LOWELL – State utility regulators have concluded that it is in the best interests of everyone – including neighbors of the Lowell wind project – that a better way be found to explain noise monitoring results of the project’s 21 turbines.
But the Vermont Public Service Board will not require project owner Green Mountain Power to pay for an independent noise expert to assist neighbors Don and Shirley Nelson in the exercise.
This is one of several noise monitoring cases involving GMP and the Lowell wind project that are before the Public Service Board.
One other case involves several instances in the winter of 2013 when monitoring recorded sounds at higher levels than allowed by sound standards that the board accepted.
The state Department of Public Service, which represents utility customers, has recommended a penalty of more than $50,000 and the Nelsons want GMP to continuously monitor sound from the turbines. That case is still being reviewed.
The board is also preparing to conduct workshops on whether the sound standards themselves are adequate for renewable energy generation projects including wind, given the complaints about noise that have come up even when the noise monitoring shows that the standards are being met.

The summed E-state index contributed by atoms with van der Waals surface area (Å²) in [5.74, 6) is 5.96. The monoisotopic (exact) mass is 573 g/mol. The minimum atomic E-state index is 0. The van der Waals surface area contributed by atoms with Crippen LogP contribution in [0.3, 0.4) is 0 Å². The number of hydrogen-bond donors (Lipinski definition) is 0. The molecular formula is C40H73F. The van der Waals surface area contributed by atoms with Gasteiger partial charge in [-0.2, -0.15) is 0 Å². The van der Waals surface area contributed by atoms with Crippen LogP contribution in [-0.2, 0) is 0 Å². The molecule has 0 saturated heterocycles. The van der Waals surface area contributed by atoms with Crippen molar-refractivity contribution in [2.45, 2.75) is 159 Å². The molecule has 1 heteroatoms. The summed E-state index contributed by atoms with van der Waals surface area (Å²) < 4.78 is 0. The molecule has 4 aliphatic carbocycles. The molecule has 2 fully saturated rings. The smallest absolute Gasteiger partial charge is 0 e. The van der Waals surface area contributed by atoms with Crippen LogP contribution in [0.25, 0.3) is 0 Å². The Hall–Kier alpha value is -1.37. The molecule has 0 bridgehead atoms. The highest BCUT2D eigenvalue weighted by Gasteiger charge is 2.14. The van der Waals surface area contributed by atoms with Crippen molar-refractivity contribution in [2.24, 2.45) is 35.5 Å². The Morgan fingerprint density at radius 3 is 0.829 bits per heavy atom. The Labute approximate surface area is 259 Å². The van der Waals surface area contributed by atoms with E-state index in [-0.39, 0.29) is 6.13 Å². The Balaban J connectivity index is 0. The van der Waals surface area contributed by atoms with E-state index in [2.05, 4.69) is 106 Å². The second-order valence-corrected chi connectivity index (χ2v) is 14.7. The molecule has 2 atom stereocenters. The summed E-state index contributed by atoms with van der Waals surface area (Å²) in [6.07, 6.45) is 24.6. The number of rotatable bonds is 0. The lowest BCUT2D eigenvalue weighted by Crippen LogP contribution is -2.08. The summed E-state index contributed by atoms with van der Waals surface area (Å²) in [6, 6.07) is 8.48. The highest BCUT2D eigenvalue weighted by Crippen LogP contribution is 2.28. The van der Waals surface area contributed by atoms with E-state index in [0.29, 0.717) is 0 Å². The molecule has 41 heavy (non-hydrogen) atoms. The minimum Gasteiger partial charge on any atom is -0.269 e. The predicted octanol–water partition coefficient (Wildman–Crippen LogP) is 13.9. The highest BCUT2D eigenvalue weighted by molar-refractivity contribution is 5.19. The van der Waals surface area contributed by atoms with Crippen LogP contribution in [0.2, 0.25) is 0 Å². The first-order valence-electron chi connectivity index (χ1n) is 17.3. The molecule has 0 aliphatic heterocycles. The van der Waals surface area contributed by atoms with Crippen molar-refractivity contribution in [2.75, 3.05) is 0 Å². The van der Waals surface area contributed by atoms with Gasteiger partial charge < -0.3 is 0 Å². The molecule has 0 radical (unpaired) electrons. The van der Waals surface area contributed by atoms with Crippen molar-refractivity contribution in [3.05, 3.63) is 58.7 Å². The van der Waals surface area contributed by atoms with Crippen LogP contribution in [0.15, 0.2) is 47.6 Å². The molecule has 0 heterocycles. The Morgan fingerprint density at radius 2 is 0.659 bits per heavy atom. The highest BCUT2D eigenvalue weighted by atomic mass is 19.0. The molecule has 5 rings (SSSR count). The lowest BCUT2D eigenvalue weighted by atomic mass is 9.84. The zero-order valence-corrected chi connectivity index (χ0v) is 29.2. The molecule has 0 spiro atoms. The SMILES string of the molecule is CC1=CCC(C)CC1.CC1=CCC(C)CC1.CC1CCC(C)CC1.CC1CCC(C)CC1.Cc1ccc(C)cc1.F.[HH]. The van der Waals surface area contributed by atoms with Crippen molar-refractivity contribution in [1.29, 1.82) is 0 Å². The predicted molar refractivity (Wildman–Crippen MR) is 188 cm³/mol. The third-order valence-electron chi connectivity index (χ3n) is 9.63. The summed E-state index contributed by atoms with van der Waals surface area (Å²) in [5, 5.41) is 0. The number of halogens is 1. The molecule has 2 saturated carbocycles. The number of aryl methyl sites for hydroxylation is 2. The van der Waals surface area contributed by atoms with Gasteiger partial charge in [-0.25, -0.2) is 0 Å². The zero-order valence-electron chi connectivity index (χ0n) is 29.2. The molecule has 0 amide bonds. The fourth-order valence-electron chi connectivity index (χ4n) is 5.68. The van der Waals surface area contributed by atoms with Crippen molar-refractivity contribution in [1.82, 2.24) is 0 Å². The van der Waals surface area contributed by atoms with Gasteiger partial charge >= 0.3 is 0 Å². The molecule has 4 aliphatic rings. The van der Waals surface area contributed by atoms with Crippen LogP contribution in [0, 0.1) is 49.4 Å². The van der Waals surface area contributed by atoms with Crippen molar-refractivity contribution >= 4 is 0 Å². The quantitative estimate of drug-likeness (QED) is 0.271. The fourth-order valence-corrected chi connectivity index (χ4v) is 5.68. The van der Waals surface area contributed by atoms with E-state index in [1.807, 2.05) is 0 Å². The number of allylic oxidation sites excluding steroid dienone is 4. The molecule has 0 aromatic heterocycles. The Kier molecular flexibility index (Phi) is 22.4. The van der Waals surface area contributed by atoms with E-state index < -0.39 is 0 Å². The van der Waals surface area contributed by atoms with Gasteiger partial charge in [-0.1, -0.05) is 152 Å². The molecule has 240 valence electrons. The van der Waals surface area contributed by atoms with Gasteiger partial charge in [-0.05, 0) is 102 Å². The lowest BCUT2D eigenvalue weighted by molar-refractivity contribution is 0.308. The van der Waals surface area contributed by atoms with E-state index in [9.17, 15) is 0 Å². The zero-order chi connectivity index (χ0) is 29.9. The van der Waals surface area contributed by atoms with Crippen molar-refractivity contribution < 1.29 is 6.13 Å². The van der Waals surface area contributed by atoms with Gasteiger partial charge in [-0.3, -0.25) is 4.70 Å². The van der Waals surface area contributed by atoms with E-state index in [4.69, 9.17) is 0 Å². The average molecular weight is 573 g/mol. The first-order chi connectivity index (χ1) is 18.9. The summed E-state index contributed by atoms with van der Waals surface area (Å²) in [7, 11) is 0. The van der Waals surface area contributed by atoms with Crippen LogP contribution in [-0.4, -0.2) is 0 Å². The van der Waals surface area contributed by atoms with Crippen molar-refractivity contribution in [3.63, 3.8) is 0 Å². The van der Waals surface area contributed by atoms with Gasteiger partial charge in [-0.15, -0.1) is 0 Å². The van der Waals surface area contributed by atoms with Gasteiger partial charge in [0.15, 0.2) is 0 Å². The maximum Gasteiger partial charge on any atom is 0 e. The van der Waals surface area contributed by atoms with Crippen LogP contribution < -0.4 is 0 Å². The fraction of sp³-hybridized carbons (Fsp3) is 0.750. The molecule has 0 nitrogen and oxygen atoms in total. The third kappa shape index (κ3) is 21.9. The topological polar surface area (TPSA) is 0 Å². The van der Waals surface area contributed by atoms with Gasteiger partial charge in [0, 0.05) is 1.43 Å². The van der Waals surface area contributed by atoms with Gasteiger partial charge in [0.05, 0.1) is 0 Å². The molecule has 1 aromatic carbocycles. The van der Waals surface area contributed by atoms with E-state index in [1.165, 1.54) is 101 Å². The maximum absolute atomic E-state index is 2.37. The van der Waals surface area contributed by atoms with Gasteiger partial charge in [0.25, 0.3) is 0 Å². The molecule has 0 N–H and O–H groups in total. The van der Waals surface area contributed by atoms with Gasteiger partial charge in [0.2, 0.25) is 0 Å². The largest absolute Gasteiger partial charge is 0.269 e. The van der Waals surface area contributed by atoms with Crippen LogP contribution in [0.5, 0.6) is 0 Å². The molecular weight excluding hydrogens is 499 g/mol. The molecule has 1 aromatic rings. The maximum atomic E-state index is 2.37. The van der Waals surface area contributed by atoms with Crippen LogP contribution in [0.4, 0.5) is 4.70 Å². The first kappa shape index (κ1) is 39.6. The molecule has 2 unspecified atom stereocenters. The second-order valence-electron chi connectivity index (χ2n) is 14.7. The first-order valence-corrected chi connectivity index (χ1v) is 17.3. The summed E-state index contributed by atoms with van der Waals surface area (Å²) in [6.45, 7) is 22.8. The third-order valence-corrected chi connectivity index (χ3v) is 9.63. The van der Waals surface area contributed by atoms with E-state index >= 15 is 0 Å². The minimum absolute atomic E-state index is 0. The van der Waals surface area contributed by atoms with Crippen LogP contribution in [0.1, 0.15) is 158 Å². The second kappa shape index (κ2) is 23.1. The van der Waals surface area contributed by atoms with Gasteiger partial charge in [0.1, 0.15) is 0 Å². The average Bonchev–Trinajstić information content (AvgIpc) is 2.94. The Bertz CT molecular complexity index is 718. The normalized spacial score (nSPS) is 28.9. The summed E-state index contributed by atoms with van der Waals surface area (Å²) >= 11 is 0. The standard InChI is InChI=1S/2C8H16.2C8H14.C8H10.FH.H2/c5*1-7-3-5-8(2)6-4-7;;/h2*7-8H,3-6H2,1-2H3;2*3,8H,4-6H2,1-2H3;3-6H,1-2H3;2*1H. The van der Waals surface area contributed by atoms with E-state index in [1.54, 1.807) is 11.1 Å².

Complex Noise Reports
In the case over the complexity of noise monitoring reports, the Nelsons have complained that the reports as required by the Public Service Board are “overly difficult to understand” and lack information.
GMP is required to file noise monitoring reports for nine different monitoring periods. Those began during construction of the Lowell turbines in the fall of 2012 and are continuing through the first two years of operations.
GMP has acknowledged a need to make the noise monitoring reports easier to understand. GMP proposed a workshop to discuss that and how to bring more clarity to future reports.
The Nelsons said they would like to participate in the workshop, but wanted GMP to pay for an expert to assist them “to represent their interests … and to level the playing field between themselves, GMP and the Department.”
GMP is opposed to that, saying that the department can hire experts and force GMP to bear the cost, not other parties.
A collaborative effort to figure out the best way to present noise reports is needed, according to the board.
A workshop focused on how to draft reports that are easier to understand is scheduled, with the understanding that it “will not be a forum for discussion of the sound standard applicable to the project” or the methodology that GMP is using to study noise, the board stated.
Participation is limited to the Nelsons, the department, and any other party given status to intervene when it comes to noise from turbines.
And the board stated in its order on Wednesday that the relevant laws governing these matters “does not grant the board the authority to require petitioners (GMP) to fund the retention of experts for any other parties to board proceedings.”
And even if such an authority existed, the board wouldn’t require it for a workshop to simplify reports, since that is not a highly technical matter.
The board still encourages the Nelsons to attend to help format future noise reports.
The workshop will be held April 25 at 1:30 p.m. at the board’s hearing room in Montpelier.
|Wind Watch relies entirely
on User Funding